Proteínas de Unión a Tacrolimus/química , Proteínas de Pez Cebra/química , Animales , Fibroblastos/efectos de los fármacos , Fibroblastos/enzimología , Mutación con Ganancia de Función , Proteínas HSP90 de Choque Térmico/metabolismo , Humanos , Ratones , Ratones Noqueados , Simulación de Dinámica Molecular , Dominios Proteicos Ricos en Prolina/genética , Receptores Androgénicos/efectos de los fármacos , Receptores Androgénicos/metabolismo , Receptores de Glucocorticoides/metabolismo , Saccharomyces cerevisiae/enzimología , Saccharomyces cerevisiae/genética , Saccharomyces cerevisiae/metabolismo , Transducción de Señal , Proteínas de Unión a Tacrolimus/genética , Proteínas de Unión a Tacrolimus/metabolismo , Proteínas de Pez Cebra/genética , Proteínas de Pez Cebra/metabolismo
12.
Int J Obes (Lond) ; 43(12): 2469-2479, 2019 12.
Artículo en Inglés | MEDLINE | ID: mdl-31455870

RESUMEN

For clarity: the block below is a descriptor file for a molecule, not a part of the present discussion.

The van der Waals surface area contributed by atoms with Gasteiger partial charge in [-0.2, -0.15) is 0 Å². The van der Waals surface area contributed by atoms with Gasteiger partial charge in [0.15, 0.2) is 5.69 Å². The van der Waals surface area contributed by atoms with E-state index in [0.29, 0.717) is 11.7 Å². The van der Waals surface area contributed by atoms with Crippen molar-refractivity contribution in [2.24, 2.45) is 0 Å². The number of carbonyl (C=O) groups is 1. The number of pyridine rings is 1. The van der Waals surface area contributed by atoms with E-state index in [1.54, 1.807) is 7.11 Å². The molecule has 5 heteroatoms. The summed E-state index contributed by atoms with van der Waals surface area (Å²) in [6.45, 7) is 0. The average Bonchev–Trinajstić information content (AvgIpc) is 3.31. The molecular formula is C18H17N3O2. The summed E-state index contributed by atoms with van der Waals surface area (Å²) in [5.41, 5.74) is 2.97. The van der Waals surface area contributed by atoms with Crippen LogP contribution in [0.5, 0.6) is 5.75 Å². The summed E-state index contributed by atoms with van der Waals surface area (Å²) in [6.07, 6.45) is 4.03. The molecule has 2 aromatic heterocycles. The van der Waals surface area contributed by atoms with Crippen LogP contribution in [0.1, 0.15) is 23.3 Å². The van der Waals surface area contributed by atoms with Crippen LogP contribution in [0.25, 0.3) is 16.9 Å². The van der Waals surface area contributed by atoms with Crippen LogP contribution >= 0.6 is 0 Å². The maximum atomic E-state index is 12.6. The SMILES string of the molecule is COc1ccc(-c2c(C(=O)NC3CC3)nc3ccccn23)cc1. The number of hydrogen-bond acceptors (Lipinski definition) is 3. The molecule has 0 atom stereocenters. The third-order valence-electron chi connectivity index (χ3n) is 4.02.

BACKGROUND: Obesity-induced hepatocellular carcinoma (HCC) is more prevalent in males than in females, but the underlying mechanism remains unclear. The influence of hepatic androgen receptor (AR) pathway on the gender difference of HCC has been well documented. Here we investigated the role of hepatic lipogenesis, which is elevated in the livers of obese and nonalcoholic fatty liver disease (NAFLD) patients, in stimulating the AR pathway for the male preference of obesity induced HCC. METHODS: Male C57BL/6J mice were fed a fructose-rich high carbohydrate diet (HCD) to induce hepatic lipogenesis. The effect of hepatic lipogenesis on AR was examined by the expression of hydrodynamically injected AR reporter and the endogenous AR target gene; the mechanism was delineated in hepatoma cell lines and validated in male mice. RESULTS: The hepatic lipogenesis induced by a fructose-rich HCD enhanced the transcriptional activity of hepatic AR in male mice, which did not happen when fed a high fat diet. This AR activation was blocked by sh-RNAs or inhibitors targeting key enzymes in lipogenesis, either acetyl-CoA carboxylase subunit alpha (ACCα), or fatty acid synthase (FASN), in vivo and in vitro. Further mechanistic study identified that specific unsaturated fatty acid, the oleic acid (C18:1 n-9), incorporated DAGs produced by hepatic lipogenesis are the key molecules to enhance the AR activity, through activation of Akt kinase, and this novel mechanism is targeted by metformin. CONCLUSIONS: Our study elucidates a novel mechanism underlying the higher risk of HCC in obese/NAFLD males, through specific DAGs enriched by hepatic lipogenesis to increase the transcriptional activity of hepatic AR, a confirmed risk factor for male HCC.